PHOTO BY: Credit: Sonali Pal Chowdhury
ArvindKejriwal

Arvind Kejriwal at Pan IIT Global Conference 2012



Kolkata, India – Arvind Kejriwal, the new “crusader” for India’s teeming masses, made his presence felt at the non-political Pan IIT Global Conference 2012 at the Science City Auditorium in Kolkata.

 Accompanying him on Day 2 (Dec. 8) was his comrade at the newly launched Aam Aadmi party and lawyer Somnath Bharti. Along with them were Gurgaon’s Municipal Councillor and ex-corporate Nisha Singh and Mustan Tambawala of the Lok Satta party.

An IIT Kharagpur alumnus, Kejriwal left no opportunity to convince his fellow IITians about the need for a clean democracy and a party that would provide corruption-free governance to the common masses. Clad in his trademark “Main aam aadmi hu (I am a common man)” cap, the activist-politician played to the gallery and spoke about empowering the masses and how he plans to do it.

While his immediate plan of action is evident – giving an option of honest candidates to the electorate, Kejriwal and Bharti failed to provide a long-term objective and promised to give a clearer indication of their stand on issues like terrorism, foreign policy, defense and others only by March 2013.

“We have created a team of experts to look after issues like unemployment, FDI, land acquisition among others. That should be done by March. Then we will take our stand to the people of the country before we finalize our stand,” said Kejriwal.

He started on a high note, announcing: “This country is only meant for VIPs. If you go to Delhi you will see separate houses and cars for VIPs. We want to change this culture.”  

“Till you clean up, there will be no end to the corruption. We have accepted this challenge. Tumhari rajneeti badal denge hum (we will change your politics),” he declared.

Bharti called for judicial reforms. “The fact that more than 17 laws including the controversial IT Act (66A) was passed within 15 minutes without any discussion shows the wisdom our Parliamentarians possess. There is no other way but standing for the elections,” he said.

 He pointed out an instance where a petition has been filed asking for court proceedings to be recorded. But, nothing has happened on that front yet but neither was the petition rejected, he regretted. “If you allow audio-visual recording then 60 percent of the cases will be over. We offered cheap solutions but they are not agreeing. The whole thing is not transparent,” he argued.

Tambawala, though, did not share Kejriwal and Bharti’s optimistic note. “It is impractical to say that we will go back to the citizens when a law needs to be debated. It is more practical to have competent people in a thinktank who can decide on the legislation,” he said.   

And how do they propose to work in the Opposition should they fail to win? “If the law is good then we provide support. We would also take copies of the law and seek public opinion. If the law is bad then we will oppose it,” said Kejriwal.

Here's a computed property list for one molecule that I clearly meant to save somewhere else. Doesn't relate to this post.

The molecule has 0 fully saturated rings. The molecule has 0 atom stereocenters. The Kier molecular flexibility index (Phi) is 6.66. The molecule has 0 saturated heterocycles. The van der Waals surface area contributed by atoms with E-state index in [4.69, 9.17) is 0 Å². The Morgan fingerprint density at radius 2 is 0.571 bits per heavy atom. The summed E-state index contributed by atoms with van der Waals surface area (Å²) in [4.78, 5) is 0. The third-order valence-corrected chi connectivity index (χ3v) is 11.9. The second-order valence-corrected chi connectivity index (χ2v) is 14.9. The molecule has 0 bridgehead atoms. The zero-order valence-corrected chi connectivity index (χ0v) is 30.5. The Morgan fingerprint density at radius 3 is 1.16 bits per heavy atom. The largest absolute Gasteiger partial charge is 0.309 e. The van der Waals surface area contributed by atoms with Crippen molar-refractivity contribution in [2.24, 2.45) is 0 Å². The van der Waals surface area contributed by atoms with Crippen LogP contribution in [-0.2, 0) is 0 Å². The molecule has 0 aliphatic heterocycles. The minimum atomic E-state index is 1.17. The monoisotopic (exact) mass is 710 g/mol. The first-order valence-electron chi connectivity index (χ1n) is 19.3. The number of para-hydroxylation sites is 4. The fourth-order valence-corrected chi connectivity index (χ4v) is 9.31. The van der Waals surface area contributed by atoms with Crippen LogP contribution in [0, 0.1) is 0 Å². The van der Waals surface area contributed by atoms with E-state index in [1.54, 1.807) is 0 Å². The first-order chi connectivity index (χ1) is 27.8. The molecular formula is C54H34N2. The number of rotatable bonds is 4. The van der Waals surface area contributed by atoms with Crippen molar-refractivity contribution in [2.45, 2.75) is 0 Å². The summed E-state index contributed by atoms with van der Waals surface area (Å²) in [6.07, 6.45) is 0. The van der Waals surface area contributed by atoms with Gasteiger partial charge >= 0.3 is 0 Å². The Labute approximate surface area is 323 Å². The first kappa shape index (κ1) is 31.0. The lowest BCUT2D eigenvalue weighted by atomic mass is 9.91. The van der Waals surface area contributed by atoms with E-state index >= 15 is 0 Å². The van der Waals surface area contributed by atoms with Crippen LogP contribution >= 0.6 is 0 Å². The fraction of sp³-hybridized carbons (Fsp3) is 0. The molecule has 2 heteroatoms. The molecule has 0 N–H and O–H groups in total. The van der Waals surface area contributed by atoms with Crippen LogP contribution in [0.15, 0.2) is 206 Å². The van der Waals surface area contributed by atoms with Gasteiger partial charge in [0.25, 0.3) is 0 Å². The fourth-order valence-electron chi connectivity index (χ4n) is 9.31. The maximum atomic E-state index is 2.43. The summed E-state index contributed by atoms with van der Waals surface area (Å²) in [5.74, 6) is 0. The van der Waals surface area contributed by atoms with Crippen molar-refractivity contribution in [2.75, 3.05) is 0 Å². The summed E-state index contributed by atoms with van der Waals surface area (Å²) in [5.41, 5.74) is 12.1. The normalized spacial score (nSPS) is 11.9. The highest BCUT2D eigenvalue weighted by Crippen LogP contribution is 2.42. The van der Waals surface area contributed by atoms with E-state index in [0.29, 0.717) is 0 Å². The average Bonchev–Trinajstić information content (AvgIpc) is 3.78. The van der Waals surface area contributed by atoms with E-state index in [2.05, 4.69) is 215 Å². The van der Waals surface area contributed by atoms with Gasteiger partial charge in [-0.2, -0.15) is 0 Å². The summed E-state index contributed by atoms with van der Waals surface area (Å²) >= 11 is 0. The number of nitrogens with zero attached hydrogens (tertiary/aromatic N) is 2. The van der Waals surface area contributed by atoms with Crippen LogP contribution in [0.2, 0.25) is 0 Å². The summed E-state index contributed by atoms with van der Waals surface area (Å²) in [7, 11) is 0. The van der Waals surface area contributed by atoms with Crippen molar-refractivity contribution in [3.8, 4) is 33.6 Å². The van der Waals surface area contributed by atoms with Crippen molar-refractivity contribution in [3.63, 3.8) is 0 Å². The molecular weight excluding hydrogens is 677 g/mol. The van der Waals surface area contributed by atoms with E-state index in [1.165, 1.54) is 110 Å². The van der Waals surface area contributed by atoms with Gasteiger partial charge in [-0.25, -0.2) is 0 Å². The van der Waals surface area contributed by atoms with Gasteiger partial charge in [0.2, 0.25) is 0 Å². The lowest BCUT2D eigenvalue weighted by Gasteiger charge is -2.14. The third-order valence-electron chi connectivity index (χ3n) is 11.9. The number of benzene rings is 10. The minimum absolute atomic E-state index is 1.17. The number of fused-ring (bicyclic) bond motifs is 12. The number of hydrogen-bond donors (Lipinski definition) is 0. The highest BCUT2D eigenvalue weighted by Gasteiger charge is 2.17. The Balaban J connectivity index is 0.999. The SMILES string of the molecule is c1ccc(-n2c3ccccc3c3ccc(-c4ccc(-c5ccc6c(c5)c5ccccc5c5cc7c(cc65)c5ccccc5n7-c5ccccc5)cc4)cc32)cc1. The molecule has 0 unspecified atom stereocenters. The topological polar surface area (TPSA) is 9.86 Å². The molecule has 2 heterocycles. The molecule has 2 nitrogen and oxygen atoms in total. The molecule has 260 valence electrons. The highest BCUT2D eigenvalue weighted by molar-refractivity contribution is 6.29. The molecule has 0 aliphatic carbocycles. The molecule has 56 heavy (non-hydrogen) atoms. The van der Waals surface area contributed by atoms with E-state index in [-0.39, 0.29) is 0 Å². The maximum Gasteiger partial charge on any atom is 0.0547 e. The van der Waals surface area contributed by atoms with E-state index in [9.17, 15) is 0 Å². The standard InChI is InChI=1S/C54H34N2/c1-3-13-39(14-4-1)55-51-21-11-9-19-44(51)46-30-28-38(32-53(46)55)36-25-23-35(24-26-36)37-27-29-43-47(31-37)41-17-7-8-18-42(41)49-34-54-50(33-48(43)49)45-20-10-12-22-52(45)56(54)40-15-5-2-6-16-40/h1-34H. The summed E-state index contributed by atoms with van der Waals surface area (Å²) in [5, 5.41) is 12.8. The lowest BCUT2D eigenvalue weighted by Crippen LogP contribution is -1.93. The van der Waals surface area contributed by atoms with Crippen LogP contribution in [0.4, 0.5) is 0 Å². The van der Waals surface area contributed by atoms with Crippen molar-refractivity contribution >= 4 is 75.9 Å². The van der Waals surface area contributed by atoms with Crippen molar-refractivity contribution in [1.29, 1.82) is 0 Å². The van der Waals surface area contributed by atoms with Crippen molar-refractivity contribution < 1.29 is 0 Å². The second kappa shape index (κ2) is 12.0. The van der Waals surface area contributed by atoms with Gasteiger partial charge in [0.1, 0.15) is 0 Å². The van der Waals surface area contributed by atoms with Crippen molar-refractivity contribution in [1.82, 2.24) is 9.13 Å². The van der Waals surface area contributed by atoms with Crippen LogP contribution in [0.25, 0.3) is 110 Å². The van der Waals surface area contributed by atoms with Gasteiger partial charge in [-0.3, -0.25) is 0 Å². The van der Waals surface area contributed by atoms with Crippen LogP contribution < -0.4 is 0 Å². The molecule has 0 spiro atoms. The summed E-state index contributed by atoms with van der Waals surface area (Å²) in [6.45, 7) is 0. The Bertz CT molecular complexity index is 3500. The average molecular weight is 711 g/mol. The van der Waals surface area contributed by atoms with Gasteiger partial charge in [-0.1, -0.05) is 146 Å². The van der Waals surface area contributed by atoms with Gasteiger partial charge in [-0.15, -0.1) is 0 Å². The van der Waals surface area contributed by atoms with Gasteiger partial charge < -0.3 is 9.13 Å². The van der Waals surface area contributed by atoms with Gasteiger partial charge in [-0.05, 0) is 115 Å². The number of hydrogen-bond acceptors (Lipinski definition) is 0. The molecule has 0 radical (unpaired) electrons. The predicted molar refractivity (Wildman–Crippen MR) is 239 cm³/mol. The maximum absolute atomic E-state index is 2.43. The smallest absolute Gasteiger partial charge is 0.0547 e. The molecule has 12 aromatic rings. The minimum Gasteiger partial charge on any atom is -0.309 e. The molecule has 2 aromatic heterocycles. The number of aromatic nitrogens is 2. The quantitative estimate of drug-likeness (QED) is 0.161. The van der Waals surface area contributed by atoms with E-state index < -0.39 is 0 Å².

“Do not fight only because of politics. Cooperate with the government on the basis of issues. Keep raising issues which need to be raised. People will realise you are at it all the time. Then they will give you a chance (to win),” said Tambawala.  

 Nishi Singh spoke about how she managed to run and win the elections without coming from a political background. “People are waiting for good candidates. You need to reach out to people and give your campaign enough time. You just need 20 per cent votes cast to win,” she stated.

So what are the long-term challenges for those offering a corruption-free government? “Getting clean, competent and credible candidates, clean funding and a united front for clean politics,” said Tambawala.

“Thanks to the Anna movement, the challenges have gone away. People are waiting to embrace us. We have to figure out a way to reach out. Getting your message across is important,” said Singh.

And what do they want the IITians to do, especially since they are selling their brand at the Pan IIT platform?

“The onus of making clean politics win is on you. Influence people around you. Provide clean funding,” pointed out Tambawala.

“Whatever has to happen needs to happen in the next two years. Otherwise we might not get a chance for the next 40 years. Participate, you do  not have an option. Taan, maan aur dhaan se join karein (join with your soul, body and money),” appealed Kejriwal, who even shared his email id for willing volunteers among the audience.

Their party will launch a campaign in Delhi to enroll 90,000 volunteers in the next 21 days who would manage the booths during elections, he added. Kejriwal also plans to set up 378 district-level committees by 26 January, 2013 and then spread to villages and municipal wards.

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